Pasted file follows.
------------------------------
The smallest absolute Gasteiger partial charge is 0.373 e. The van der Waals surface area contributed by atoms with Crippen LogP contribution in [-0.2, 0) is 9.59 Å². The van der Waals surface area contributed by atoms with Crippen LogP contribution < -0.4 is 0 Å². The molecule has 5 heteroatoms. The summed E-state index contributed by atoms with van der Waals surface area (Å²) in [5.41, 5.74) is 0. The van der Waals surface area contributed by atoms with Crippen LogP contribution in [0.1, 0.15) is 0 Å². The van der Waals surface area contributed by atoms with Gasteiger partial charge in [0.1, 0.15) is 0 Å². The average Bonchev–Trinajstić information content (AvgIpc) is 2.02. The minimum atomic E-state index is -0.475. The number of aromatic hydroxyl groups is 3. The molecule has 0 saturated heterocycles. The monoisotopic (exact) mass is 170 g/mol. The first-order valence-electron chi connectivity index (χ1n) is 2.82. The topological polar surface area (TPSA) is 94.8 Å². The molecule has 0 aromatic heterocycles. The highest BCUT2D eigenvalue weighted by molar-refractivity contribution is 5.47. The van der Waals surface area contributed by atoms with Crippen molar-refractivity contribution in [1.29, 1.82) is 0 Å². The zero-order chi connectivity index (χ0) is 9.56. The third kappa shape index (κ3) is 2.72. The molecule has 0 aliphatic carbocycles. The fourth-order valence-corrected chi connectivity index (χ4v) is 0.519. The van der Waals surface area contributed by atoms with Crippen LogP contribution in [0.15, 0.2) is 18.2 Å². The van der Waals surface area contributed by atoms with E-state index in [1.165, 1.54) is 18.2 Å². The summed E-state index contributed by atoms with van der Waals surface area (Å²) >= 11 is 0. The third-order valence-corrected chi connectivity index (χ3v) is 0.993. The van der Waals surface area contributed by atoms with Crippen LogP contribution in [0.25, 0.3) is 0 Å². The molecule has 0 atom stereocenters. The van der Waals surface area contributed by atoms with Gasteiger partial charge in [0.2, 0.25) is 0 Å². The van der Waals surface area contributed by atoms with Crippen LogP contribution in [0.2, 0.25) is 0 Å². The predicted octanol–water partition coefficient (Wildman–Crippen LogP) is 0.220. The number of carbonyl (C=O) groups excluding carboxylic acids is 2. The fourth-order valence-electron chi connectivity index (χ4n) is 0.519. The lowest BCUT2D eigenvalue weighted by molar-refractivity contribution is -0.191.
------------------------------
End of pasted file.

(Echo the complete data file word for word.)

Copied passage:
The smallest absolute Gasteiger partial charge is 0.373 e. The van der Waals surface area contributed by atoms with Crippen LogP contribution in [-0.2, 0) is 9.59 Å². The van der Waals surface area contributed by atoms with Crippen LogP contribution < -0.4 is 0 Å². The molecule has 5 heteroatoms. The summed E-state index contributed by atoms with van der Waals surface area (Å²) in [5.41, 5.74) is 0. The van der Waals surface area contributed by atoms with Crippen LogP contribution in [0.1, 0.15) is 0 Å². The van der Waals surface area contributed by atoms with Gasteiger partial charge in [0.1, 0.15) is 0 Å². The average Bonchev–Trinajstić information content (AvgIpc) is 2.02. The minimum atomic E-state index is -0.475. The number of aromatic hydroxyl groups is 3. The molecule has 0 saturated heterocycles. The monoisotopic (exact) mass is 170 g/mol. The first-order valence-electron chi connectivity index (χ1n) is 2.82. The topological polar surface area (TPSA) is 94.8 Å². The molecule has 0 aromatic heterocycles. The highest BCUT2D eigenvalue weighted by molar-refractivity contribution is 5.47. The van der Waals surface area contributed by atoms with Crippen molar-refractivity contribution in [1.29, 1.82) is 0 Å². The zero-order chi connectivity index (χ0) is 9.56. The third kappa shape index (κ3) is 2.72. The molecule has 0 aliphatic carbocycles. The fourth-order valence-corrected chi connectivity index (χ4v) is 0.519. The van der Waals surface area contributed by atoms with Crippen LogP contribution in [0.15, 0.2) is 18.2 Å². The van der Waals surface area contributed by atoms with E-state index in [1.165, 1.54) is 18.2 Å². The summed E-state index contributed by atoms with van der Waals surface area (Å²) >= 11 is 0. The third-order valence-corrected chi connectivity index (χ3v) is 0.993. The van der Waals surface area contributed by atoms with Crippen LogP contribution in [0.25, 0.3) is 0 Å². The molecule has 0 atom stereocenters. The van der Waals surface area contributed by atoms with Gasteiger partial charge in [0.2, 0.25) is 0 Å². The van der Waals surface area contributed by atoms with Crippen LogP contribution in [0.2, 0.25) is 0 Å². The predicted octanol–water partition coefficient (Wildman–Crippen LogP) is 0.220. The number of carbonyl (C=O) groups excluding carboxylic acids is 2. The fourth-order valence-electron chi connectivity index (χ4n) is 0.519. The lowest BCUT2D eigenvalue weighted by molar-refractivity contribution is -0.191.